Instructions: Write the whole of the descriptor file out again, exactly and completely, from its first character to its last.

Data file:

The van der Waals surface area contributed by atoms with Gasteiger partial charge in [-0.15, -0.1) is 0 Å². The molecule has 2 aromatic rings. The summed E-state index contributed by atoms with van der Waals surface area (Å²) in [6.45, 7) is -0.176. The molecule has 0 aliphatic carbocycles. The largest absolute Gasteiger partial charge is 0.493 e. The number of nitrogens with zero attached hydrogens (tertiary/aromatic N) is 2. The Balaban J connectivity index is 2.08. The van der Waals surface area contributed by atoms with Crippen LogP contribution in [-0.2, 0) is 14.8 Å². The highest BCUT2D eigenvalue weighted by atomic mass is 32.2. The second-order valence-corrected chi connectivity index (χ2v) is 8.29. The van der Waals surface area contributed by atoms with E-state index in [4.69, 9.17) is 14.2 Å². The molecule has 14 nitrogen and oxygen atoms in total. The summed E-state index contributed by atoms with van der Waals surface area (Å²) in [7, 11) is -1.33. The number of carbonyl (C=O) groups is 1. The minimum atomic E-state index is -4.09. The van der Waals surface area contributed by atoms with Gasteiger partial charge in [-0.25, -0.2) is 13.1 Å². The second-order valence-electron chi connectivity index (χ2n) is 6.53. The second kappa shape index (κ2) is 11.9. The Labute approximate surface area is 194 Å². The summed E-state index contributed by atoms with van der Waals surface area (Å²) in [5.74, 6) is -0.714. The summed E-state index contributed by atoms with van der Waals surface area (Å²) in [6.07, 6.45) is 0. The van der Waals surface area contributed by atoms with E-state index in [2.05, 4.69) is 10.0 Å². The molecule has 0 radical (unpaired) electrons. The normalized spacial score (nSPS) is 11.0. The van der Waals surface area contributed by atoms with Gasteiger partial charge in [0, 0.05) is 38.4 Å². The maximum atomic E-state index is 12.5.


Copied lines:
The van der Waals surface area contributed by atoms with Gasteiger partial charge in [-0.15, -0.1) is 0 Å². The molecule has 2 aromatic rings. The summed E-state index contributed by atoms with van der Waals surface area (Å²) in [6.45, 7) is -0.176. The molecule has 0 aliphatic carbocycles. The largest absolute Gasteiger partial charge is 0.493 e. The number of nitrogens with zero attached hydrogens (tertiary/aromatic N) is 2. The Balaban J connectivity index is 2.08. The van der Waals surface area contributed by atoms with Crippen LogP contribution in [-0.2, 0) is 14.8 Å². The highest BCUT2D eigenvalue weighted by atomic mass is 32.2. The second-order valence-corrected chi connectivity index (χ2v) is 8.29. The van der Waals surface area contributed by atoms with E-state index in [4.69, 9.17) is 14.2 Å². The molecule has 14 nitrogen and oxygen atoms in total. The summed E-state index contributed by atoms with van der Waals surface area (Å²) in [7, 11) is -1.33. The number of carbonyl (C=O) groups is 1. The minimum atomic E-state index is -4.09. The van der Waals surface area contributed by atoms with Gasteiger partial charge in [-0.25, -0.2) is 13.1 Å². The second-order valence-electron chi connectivity index (χ2n) is 6.53. The second kappa shape index (κ2) is 11.9. The Labute approximate surface area is 194 Å². The summed E-state index contributed by atoms with van der Waals surface area (Å²) in [5.74, 6) is -0.714. The summed E-state index contributed by atoms with van der Waals surface area (Å²) in [6.07, 6.45) is 0. The van der Waals surface area contributed by atoms with E-state index in [2.05, 4.69) is 10.0 Å². The molecule has 0 radical (unpaired) electrons. The normalized spacial score (nSPS) is 11.0. The van der Waals surface area contributed by atoms with Gasteiger partial charge in [0, 0.05) is 38.4 Å². The maximum atomic E-state index is 12.5.